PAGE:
What should you talk about when you talk about last time buys? Well, quite a lot. When the time comes to make your next last time buy, make sure these points play a central role in your OEM’s internal discussions:

Storage Infrastructure

Committing to such a large quantity of inventory also means accepting responsibility for maintaining that inventory for as long as the product’s lifecycle dictates. This could be a matter of months, a few years, or even a couple of decades depending on the expectations of the industry – and the vast scope of electronic components available on the market means there is no one-size-fits-all solution for every last time buy.

A generic MLCC chip, for example, typically composed of ceramic-based alloys and packed on a tape reel, is susceptible to gradual oxidization over time if stored improperly. In this case, an indoor, climate-controlled storage environment away from salt, chloride gas, alkali, or other corrosive materials is absolutely critical.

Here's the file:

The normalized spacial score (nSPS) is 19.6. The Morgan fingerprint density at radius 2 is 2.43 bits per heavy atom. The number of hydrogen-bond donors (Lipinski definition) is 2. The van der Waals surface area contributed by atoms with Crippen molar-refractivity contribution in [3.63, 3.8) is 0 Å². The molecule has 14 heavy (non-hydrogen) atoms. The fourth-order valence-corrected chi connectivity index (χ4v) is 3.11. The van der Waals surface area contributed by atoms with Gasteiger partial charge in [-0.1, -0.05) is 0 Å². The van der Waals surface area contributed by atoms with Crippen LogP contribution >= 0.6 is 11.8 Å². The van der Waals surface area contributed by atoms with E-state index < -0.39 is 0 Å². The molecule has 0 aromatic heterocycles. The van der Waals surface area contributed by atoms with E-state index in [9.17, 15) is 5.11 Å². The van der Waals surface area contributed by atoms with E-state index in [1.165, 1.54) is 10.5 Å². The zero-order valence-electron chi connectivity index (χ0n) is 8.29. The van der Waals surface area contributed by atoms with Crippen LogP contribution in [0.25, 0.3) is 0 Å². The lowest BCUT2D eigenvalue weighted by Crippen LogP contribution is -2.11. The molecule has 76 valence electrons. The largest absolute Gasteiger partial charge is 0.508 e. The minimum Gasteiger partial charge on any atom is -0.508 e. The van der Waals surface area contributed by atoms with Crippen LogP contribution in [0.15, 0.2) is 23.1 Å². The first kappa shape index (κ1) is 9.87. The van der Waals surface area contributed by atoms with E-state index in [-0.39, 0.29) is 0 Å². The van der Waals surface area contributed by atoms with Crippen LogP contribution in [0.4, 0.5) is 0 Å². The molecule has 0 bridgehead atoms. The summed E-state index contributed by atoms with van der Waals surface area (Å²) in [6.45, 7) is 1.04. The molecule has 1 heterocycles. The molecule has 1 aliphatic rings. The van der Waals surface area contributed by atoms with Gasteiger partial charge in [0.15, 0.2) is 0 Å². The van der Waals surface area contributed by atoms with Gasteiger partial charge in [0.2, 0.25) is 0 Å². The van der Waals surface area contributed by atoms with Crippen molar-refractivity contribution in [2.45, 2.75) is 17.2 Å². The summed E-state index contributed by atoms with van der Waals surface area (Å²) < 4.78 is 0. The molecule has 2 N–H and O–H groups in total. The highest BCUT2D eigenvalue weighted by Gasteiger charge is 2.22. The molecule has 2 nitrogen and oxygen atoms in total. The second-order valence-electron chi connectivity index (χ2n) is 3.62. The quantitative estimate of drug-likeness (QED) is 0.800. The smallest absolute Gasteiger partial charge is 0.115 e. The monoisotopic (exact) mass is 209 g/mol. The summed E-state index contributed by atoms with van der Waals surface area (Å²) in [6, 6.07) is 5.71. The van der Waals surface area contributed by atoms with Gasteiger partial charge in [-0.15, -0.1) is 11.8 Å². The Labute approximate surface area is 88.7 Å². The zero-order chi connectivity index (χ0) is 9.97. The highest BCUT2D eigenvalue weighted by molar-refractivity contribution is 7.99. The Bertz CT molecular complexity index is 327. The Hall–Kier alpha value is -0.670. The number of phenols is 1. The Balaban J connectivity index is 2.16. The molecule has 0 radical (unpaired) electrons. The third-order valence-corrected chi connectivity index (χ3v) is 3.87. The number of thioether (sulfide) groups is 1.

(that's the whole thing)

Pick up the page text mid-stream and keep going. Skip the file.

Raw die and wafer, by comparison, while capable of being safely stored for extended lengths of time, require even more stringent storage specifications to minimize humidity and ESD. Before considering a last time buy, ensure that your company’s infrastructure is capable of meeting the exact storage requirements of your inventory – for as long you need it.

Carrying Costs